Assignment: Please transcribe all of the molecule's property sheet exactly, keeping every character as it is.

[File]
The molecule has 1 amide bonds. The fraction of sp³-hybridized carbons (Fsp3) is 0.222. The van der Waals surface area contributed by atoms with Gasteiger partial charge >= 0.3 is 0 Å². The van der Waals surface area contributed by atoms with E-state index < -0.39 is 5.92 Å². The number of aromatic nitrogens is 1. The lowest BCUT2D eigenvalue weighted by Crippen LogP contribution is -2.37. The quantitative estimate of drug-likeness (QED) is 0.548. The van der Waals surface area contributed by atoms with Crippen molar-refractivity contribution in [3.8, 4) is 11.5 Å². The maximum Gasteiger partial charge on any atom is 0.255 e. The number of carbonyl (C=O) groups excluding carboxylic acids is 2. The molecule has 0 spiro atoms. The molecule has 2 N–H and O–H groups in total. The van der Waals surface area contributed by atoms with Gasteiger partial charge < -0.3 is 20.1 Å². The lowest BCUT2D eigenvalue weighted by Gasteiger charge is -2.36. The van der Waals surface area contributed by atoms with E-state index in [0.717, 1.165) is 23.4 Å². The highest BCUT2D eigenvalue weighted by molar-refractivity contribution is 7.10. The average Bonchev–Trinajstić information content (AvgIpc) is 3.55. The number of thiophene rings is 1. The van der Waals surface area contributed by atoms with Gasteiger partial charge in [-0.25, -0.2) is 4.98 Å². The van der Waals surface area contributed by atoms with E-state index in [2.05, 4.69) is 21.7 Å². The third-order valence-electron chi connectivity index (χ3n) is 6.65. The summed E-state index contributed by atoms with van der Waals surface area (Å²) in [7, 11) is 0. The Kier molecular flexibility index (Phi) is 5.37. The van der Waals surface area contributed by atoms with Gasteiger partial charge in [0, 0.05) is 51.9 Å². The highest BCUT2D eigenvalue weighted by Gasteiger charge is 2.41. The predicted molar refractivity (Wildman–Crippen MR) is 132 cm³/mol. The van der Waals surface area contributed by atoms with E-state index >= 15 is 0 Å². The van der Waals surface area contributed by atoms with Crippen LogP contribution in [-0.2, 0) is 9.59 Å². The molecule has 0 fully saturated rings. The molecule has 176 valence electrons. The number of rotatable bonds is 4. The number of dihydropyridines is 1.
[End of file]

The molecule has 1 amide bonds. The fraction of sp³-hybridized carbons (Fsp3) is 0.222. The van der Waals surface area contributed by atoms with Gasteiger partial charge >= 0.3 is 0 Å². The van der Waals surface area contributed by atoms with E-state index < -0.39 is 5.92 Å². The number of aromatic nitrogens is 1. The lowest BCUT2D eigenvalue weighted by Crippen LogP contribution is -2.37. The quantitative estimate of drug-likeness (QED) is 0.548. The van der Waals surface area contributed by atoms with Crippen molar-refractivity contribution in [3.8, 4) is 11.5 Å². The maximum Gasteiger partial charge on any atom is 0.255 e. The number of carbonyl (C=O) groups excluding carboxylic acids is 2. The molecule has 0 spiro atoms. The molecule has 2 N–H and O–H groups in total. The van der Waals surface area contributed by atoms with Gasteiger partial charge < -0.3 is 20.1 Å². The lowest BCUT2D eigenvalue weighted by Gasteiger charge is -2.36. The van der Waals surface area contributed by atoms with E-state index in [0.717, 1.165) is 23.4 Å². The highest BCUT2D eigenvalue weighted by molar-refractivity contribution is 7.10. The average Bonchev–Trinajstić information content (AvgIpc) is 3.55. The number of thiophene rings is 1. The van der Waals surface area contributed by atoms with Gasteiger partial charge in [-0.25, -0.2) is 4.98 Å². The van der Waals surface area contributed by atoms with E-state index in [2.05, 4.69) is 21.7 Å². The third-order valence-electron chi connectivity index (χ3n) is 6.65. The summed E-state index contributed by atoms with van der Waals surface area (Å²) in [7, 11) is 0. The Kier molecular flexibility index (Phi) is 5.37. The van der Waals surface area contributed by atoms with Gasteiger partial charge in [0, 0.05) is 51.9 Å². The highest BCUT2D eigenvalue weighted by Gasteiger charge is 2.41. The predicted molar refractivity (Wildman–Crippen MR) is 132 cm³/mol. The van der Waals surface area contributed by atoms with E-state index >= 15 is 0 Å². The van der Waals surface area contributed by atoms with Crippen LogP contribution in [-0.2, 0) is 9.59 Å². The molecule has 0 fully saturated rings. The molecule has 176 valence electrons. The number of rotatable bonds is 4. The number of dihydropyridines is 1.